As a rule of thumb, you should remember to keep your Pagoda Dogwood in soil with moist but well-draining to well draining characteristics, as these will guarantee the right conditions for your plant to grow and thrive.
But, if you want a ‘one-size-fits-all’ solution to watering your Pagoda Dogwood then you should consider the famous ‘finger’ test. To perform this test, you just need to put your finger in your plant’s soil and determine if it’s moist or not. If it is, then don’t water; if it isn’t, then please do. In any case, this test will allow you to know if your Pagoda Dogwood needs or does not need water, every time.
The Pagoda Dogwood’s ideal soil potting mix is made out of clay, loam, chalk, and sand.
In addition to this, expert gardeners recommend having preferably alkaline, acid or neutral soil.
Light and Exposure
In terms of light & exposure, the Pagoda Dogwood requires partial shade to partial sun in order for it to thrive under the right conditions.
Most experts agree that this shrub will do well as long as you keep it in partial to full sun, and it will be able to grow properly.
Specifically, we recommend that you place your Cornus Alternifolia in little to partial shade (only 2-6 hours of direct sunlight a day).
Being a deciduous plant, the Pagoda Dogwood will shed its leaves annually once autumn comes.
But, you can expect it to have its ‘prime-time’ during the spring (early, mid, late), the summer (early, mid, late), the fall, and during the winter.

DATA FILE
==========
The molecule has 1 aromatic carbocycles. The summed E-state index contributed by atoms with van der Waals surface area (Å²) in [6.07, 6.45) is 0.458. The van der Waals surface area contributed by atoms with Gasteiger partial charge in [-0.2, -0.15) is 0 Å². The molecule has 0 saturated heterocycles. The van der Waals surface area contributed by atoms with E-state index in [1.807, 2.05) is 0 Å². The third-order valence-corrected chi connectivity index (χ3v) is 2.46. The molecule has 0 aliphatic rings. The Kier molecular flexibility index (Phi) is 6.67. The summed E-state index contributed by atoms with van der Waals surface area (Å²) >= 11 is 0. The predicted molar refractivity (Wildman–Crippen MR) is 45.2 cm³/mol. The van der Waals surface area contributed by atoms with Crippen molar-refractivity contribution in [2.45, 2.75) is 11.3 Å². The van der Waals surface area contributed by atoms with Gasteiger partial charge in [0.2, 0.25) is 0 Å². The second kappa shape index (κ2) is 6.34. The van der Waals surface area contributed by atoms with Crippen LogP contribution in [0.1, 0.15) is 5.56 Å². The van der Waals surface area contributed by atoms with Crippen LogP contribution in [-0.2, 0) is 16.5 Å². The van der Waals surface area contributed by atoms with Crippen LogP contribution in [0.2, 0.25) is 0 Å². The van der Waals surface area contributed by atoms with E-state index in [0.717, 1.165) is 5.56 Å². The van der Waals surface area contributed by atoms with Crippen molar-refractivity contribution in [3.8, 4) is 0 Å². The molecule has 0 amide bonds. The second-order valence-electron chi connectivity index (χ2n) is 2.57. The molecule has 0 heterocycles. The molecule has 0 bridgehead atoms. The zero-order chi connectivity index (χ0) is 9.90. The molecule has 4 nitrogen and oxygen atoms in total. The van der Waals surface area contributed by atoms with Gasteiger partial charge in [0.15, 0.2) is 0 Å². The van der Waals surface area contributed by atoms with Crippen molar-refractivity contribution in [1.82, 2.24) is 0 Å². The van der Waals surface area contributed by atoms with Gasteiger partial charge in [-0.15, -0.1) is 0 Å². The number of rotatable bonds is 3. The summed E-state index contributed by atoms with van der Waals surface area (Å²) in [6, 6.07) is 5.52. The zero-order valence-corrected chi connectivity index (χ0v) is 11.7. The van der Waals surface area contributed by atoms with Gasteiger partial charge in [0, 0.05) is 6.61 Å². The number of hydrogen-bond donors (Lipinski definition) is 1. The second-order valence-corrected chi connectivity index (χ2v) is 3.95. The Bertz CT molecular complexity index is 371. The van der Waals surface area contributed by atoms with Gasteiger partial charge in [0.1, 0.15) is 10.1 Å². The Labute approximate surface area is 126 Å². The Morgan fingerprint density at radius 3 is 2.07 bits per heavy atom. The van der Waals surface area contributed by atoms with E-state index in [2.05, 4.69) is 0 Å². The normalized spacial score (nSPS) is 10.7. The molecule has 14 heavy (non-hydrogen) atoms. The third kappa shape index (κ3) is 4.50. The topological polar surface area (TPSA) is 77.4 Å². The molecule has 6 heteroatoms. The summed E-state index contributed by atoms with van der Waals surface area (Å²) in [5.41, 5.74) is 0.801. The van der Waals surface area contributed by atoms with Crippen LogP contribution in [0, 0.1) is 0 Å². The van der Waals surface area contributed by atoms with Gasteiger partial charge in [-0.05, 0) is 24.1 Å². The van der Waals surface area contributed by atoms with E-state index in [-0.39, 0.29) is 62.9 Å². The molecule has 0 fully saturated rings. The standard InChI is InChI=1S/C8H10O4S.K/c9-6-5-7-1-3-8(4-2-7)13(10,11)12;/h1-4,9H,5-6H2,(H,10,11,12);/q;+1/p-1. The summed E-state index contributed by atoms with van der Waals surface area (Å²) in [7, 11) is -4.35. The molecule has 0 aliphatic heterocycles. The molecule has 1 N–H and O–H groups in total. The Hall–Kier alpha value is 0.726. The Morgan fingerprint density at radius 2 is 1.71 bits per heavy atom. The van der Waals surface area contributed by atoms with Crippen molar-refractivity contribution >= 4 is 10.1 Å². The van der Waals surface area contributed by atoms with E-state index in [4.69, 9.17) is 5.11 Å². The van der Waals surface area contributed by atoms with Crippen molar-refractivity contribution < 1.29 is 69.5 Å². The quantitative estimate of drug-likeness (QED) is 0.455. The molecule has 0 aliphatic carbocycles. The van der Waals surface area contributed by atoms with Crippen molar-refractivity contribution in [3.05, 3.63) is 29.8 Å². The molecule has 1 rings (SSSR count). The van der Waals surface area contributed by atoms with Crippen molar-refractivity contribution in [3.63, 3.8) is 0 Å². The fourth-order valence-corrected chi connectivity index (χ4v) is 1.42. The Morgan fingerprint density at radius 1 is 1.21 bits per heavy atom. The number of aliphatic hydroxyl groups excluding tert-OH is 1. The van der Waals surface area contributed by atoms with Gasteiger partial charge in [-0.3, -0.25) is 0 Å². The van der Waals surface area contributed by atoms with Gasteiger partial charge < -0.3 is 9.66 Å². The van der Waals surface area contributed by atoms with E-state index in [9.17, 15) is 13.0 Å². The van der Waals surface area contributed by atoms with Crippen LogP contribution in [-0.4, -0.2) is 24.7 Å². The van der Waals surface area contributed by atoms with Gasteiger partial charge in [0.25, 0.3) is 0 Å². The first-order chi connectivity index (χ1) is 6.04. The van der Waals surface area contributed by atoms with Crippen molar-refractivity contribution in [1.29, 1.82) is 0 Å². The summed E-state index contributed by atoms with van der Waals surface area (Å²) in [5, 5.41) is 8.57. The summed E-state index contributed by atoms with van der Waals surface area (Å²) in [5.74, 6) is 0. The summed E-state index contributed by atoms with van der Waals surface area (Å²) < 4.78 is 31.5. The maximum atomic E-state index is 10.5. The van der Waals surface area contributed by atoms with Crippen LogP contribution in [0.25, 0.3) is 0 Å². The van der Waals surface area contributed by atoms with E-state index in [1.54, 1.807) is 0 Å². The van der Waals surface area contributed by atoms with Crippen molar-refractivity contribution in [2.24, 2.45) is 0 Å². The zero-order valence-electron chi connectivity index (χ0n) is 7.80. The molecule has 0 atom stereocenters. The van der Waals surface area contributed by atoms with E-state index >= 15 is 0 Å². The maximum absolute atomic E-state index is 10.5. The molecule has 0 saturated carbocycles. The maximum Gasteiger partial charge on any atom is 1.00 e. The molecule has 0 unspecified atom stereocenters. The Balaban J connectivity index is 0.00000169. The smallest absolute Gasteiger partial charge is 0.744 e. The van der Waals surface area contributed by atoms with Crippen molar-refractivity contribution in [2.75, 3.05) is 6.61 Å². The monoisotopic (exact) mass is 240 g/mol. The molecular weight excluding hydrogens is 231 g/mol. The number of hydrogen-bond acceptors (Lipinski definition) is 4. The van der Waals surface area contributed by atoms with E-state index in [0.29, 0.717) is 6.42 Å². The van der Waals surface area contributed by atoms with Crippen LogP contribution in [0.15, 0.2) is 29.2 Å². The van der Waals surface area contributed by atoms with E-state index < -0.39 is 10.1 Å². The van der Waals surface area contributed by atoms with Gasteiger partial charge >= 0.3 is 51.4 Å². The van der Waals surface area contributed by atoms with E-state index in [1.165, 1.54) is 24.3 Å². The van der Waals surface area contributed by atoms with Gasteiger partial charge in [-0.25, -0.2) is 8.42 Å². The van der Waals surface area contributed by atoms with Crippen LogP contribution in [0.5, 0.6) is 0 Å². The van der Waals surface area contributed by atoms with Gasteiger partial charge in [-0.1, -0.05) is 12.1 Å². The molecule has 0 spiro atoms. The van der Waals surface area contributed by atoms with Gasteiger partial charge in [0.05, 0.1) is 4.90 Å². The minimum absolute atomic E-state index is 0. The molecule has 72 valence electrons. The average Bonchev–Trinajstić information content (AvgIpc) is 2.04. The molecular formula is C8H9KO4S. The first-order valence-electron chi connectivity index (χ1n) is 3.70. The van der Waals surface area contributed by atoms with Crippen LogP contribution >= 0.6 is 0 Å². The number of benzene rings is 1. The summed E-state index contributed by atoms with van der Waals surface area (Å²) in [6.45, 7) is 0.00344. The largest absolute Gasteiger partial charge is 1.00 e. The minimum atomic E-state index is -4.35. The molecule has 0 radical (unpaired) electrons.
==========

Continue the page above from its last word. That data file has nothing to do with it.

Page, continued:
You can expect your Pagoda Dogwood to flower around the spring and in the summer months from April to June (spring), and from July to September (summer).
In particular, this shrub is well known for its fragrant and showy flowers around the plant enthusiast community.
The Pagoda Dogwood produces some beautiful white, or gold/yellow, cream/tan and white flowers around this time of year.
The leaves from the Pagoda Dogwood have a beautiful dark green color during most of the year.
In particular, they have a simple arrangement with a opposite organization in its leaves.
Attracts, Tolerance and Resistance
The Pagoda Dogwood is well known for being able to attract butterflies and birds, so keep that in mind when choosing your plant, as you’ll likely end up finding one or another in your garden.
Additionally, it has a special tolerance for animals like deer, so don’t worry if any of these come along, your Cornus Alternifolia will be fine.
Now, let’s talk garden and how your Pagoda Dogwood will look best in it.
Most Cornus Alternifolia owners agree that this shrub will look great in most cottage, asian/zen and rustic gardens of all types.
Other owners consider that they complement well most gardens of coastal garden, prairie and meadow, city and courtyard, informal and cottage, and in traditional garden styles.
In particular, the Pagoda Dogwood’s best location within your garden is in beds and borders, and in hedges and screens, others use it for landscaping in a mass planting, border, wildlife garden, hillside, specimen, or a woodland garden.
Pagoda Dogwood’s do well with some other plants beside it. One good companion plant is the Viburnum, which will pair up nicely with your leafy friend.
Others consider that a nice Hydrangea will work well too, so choose whichever you find works best for you!
And we’ve come to an end. Fortunately, that’s everything you need to know about your Pagoda Dogwood to keep it safe and sound in your garden or home. Enjoy planting!